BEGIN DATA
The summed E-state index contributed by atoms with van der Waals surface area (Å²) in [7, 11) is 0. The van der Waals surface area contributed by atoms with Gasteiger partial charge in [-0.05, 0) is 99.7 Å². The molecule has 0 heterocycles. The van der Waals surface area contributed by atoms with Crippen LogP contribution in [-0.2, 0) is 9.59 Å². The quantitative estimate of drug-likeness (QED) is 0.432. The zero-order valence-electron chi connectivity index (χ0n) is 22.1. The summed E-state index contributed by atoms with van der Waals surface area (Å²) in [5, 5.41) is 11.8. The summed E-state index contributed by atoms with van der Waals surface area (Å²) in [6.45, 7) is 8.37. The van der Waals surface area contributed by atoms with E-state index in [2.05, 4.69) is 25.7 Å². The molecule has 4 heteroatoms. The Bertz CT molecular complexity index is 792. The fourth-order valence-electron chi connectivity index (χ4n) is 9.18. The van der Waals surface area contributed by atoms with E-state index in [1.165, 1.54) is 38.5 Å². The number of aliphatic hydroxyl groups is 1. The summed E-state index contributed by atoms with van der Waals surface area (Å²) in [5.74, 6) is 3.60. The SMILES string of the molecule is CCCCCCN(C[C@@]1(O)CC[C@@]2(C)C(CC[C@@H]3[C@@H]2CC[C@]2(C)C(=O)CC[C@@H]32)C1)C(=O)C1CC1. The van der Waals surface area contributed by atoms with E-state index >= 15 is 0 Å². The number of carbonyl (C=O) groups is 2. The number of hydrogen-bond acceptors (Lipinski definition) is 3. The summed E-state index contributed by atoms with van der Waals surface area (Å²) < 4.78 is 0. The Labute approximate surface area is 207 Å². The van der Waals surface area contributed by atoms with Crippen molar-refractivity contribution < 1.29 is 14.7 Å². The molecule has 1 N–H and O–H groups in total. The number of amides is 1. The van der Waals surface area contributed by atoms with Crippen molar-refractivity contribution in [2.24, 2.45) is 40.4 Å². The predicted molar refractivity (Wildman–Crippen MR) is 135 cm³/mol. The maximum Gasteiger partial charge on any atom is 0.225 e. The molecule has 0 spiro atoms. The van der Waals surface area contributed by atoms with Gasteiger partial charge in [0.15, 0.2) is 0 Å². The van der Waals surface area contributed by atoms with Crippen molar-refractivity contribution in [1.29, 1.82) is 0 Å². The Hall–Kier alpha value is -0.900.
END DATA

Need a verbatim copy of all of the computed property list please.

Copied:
The summed E-state index contributed by atoms with van der Waals surface area (Å²) in [7, 11) is 0. The van der Waals surface area contributed by atoms with Gasteiger partial charge in [-0.05, 0) is 99.7 Å². The molecule has 0 heterocycles. The van der Waals surface area contributed by atoms with Crippen LogP contribution in [-0.2, 0) is 9.59 Å². The quantitative estimate of drug-likeness (QED) is 0.432. The zero-order valence-electron chi connectivity index (χ0n) is 22.1. The summed E-state index contributed by atoms with van der Waals surface area (Å²) in [5, 5.41) is 11.8. The summed E-state index contributed by atoms with van der Waals surface area (Å²) in [6.45, 7) is 8.37. The van der Waals surface area contributed by atoms with E-state index in [2.05, 4.69) is 25.7 Å². The molecule has 4 heteroatoms. The Bertz CT molecular complexity index is 792. The fourth-order valence-electron chi connectivity index (χ4n) is 9.18. The van der Waals surface area contributed by atoms with E-state index in [1.165, 1.54) is 38.5 Å². The number of aliphatic hydroxyl groups is 1. The summed E-state index contributed by atoms with van der Waals surface area (Å²) in [5.74, 6) is 3.60. The SMILES string of the molecule is CCCCCCN(C[C@@]1(O)CC[C@@]2(C)C(CC[C@@H]3[C@@H]2CC[C@]2(C)C(=O)CC[C@@H]32)C1)C(=O)C1CC1. The van der Waals surface area contributed by atoms with E-state index >= 15 is 0 Å². The number of carbonyl (C=O) groups is 2. The number of hydrogen-bond acceptors (Lipinski definition) is 3. The summed E-state index contributed by atoms with van der Waals surface area (Å²) < 4.78 is 0. The Labute approximate surface area is 207 Å². The van der Waals surface area contributed by atoms with Crippen molar-refractivity contribution < 1.29 is 14.7 Å². The molecule has 1 N–H and O–H groups in total. The number of amides is 1. The van der Waals surface area contributed by atoms with Crippen molar-refractivity contribution in [2.24, 2.45) is 40.4 Å². The predicted molar refractivity (Wildman–Crippen MR) is 135 cm³/mol. The maximum Gasteiger partial charge on any atom is 0.225 e. The molecule has 0 spiro atoms. The van der Waals surface area contributed by atoms with Gasteiger partial charge in [0.15, 0.2) is 0 Å². The van der Waals surface area contributed by atoms with Crippen molar-refractivity contribution in [1.29, 1.82) is 0 Å². The Hall–Kier alpha value is -0.900.